Cold water shock ‘can be precursor to drowning’ says RNLI

10 August, 2020 / By Matt Smith

In the midst of the current heatwave across the UK, The Royal National Lifeboat Institution is warning the public to think twice about jumping into cold water – which they say can be lethal.

The effect on the body when entering water that is 15°C and below is often underestimated, with the resulting shock often being the ‘precursor to drowning’, they say.

Average UK and Ireland sea temperatures are just 12°C, and rivers such as the Thames are sometimes colder – even in the summer.

Cold water shock causes the blood vessels in the skin to close, which increases the resistance of blood flow.

Heart rate is also increased and as a result the heart has to work harder, which pushes your blood pressure up which can lead to heart attacks, even in the relatively young and healthy.

‘Stupidest idea ever’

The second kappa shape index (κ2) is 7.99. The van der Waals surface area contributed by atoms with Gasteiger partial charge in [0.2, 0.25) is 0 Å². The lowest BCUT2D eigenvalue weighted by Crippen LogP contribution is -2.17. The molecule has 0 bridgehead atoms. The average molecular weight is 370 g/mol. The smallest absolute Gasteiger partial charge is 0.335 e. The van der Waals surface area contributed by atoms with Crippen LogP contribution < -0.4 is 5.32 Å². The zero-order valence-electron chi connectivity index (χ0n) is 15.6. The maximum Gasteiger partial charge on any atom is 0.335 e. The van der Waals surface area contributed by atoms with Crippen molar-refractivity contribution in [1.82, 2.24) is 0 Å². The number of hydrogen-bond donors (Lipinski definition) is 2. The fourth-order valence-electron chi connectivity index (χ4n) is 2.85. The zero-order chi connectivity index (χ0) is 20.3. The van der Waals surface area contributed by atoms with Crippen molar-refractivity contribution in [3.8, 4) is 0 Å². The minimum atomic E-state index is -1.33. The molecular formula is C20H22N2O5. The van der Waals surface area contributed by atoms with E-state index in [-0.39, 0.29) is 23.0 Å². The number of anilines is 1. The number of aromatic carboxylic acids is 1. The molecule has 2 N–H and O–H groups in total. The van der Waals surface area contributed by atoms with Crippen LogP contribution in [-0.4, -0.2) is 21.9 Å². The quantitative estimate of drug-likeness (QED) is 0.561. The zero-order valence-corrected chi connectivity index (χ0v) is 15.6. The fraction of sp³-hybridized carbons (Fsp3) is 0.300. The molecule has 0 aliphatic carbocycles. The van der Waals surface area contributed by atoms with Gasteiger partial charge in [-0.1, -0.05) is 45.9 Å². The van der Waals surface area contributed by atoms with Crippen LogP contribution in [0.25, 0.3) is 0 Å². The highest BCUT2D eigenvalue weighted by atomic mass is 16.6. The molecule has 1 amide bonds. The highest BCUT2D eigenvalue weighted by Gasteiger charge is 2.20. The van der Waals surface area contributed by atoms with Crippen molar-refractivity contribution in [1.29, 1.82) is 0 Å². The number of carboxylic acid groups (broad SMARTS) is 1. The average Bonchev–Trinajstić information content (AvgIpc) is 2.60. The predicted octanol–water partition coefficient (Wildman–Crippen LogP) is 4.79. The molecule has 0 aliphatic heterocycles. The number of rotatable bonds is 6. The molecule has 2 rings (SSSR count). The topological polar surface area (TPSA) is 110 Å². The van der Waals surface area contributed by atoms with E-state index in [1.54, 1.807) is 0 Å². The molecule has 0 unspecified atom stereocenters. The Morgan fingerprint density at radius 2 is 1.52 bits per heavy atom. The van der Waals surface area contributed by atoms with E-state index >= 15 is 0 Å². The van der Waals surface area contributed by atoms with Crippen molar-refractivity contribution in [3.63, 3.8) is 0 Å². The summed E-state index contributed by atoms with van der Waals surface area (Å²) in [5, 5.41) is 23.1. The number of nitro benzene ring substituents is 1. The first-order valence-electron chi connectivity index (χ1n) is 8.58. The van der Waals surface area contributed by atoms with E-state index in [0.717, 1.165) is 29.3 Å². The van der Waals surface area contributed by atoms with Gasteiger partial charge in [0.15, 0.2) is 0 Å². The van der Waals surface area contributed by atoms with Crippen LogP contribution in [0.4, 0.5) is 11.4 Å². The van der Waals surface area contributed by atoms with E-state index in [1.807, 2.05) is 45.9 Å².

As reported in The Evening Standard recently, a 17 year-old performing arts student, Shah Faisal Shinwari, jumped off Tower Bridge into the Thames, whilst his friend recorded a video for YouTube.

Shah quickly got into trouble as he entered a state of shock and inhaled mouthfuls of water once he hit the surface and being swept downriver by the strong current.

Thankfully he managed to drag himself to the side, where lifeboat rescuers pumped the water out of his lungs and stomach and he was taken to hospital.

Here’s a YouTube video of what happened when Shah jumped off the bridge.

‘Treat water with respect, not everyone can be saved’

If you find yourself entering a body of cold water unexpectedly, the RNLI has some recommendations to minimise the risk of drowning.

Take a minute. The initial effects of cold water pass in less than a minute so don’t try to swim straight away.

Relax and float on your back to catch your breath. Try to get hold of something that will help you float.

Keep calm then call for help or swim for safety if you’re able.

If you’re planning on entering water intentionally, then make sure to check conditions first – including water temperature and surf forecasts at the coast – and wear a wetsuit of appropriate thickness for the amount of time you plan to spend in the water and the type of activity you’re doing.

The RNLI’s guidance ends with a warning: ‘Our seas and rivers are cold enough to leave you helpless in seconds. Treat water with respect, not everyone can be saved’.

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